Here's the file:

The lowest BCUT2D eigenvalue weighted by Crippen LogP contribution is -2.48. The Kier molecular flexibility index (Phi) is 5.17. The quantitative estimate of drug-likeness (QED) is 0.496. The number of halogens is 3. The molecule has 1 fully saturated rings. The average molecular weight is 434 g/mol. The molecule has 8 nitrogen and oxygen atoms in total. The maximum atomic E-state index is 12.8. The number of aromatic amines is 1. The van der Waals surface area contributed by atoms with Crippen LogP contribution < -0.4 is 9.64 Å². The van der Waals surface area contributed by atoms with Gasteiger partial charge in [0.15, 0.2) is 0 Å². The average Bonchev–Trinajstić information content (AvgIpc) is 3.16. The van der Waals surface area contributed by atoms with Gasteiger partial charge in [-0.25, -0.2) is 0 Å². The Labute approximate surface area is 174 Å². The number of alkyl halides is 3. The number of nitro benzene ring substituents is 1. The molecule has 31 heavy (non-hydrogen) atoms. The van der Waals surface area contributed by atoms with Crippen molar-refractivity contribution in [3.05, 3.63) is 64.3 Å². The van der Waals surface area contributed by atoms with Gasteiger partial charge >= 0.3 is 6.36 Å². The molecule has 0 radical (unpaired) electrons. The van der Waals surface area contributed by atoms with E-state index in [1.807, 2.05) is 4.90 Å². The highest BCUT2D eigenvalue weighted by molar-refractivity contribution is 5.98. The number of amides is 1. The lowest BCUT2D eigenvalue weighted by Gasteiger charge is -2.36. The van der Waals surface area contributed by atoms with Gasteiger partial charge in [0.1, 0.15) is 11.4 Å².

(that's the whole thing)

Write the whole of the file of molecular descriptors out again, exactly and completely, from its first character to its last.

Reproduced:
The lowest BCUT2D eigenvalue weighted by Crippen LogP contribution is -2.48. The Kier molecular flexibility index (Phi) is 5.17. The quantitative estimate of drug-likeness (QED) is 0.496. The number of halogens is 3. The molecule has 1 fully saturated rings. The average molecular weight is 434 g/mol. The molecule has 8 nitrogen and oxygen atoms in total. The maximum atomic E-state index is 12.8. The number of aromatic amines is 1. The van der Waals surface area contributed by atoms with Crippen LogP contribution < -0.4 is 9.64 Å². The van der Waals surface area contributed by atoms with Gasteiger partial charge in [0.15, 0.2) is 0 Å². The average Bonchev–Trinajstić information content (AvgIpc) is 3.16. The van der Waals surface area contributed by atoms with Gasteiger partial charge in [-0.25, -0.2) is 0 Å². The Labute approximate surface area is 174 Å². The number of alkyl halides is 3. The number of nitro benzene ring substituents is 1. The molecule has 31 heavy (non-hydrogen) atoms. The van der Waals surface area contributed by atoms with Crippen molar-refractivity contribution in [3.05, 3.63) is 64.3 Å². The van der Waals surface area contributed by atoms with Gasteiger partial charge >= 0.3 is 6.36 Å². The molecule has 0 radical (unpaired) electrons. The van der Waals surface area contributed by atoms with E-state index in [1.807, 2.05) is 4.90 Å². The highest BCUT2D eigenvalue weighted by molar-refractivity contribution is 5.98. The number of amides is 1. The lowest BCUT2D eigenvalue weighted by Gasteiger charge is -2.36. The van der Waals surface area contributed by atoms with Gasteiger partial charge in [0.1, 0.15) is 11.4 Å².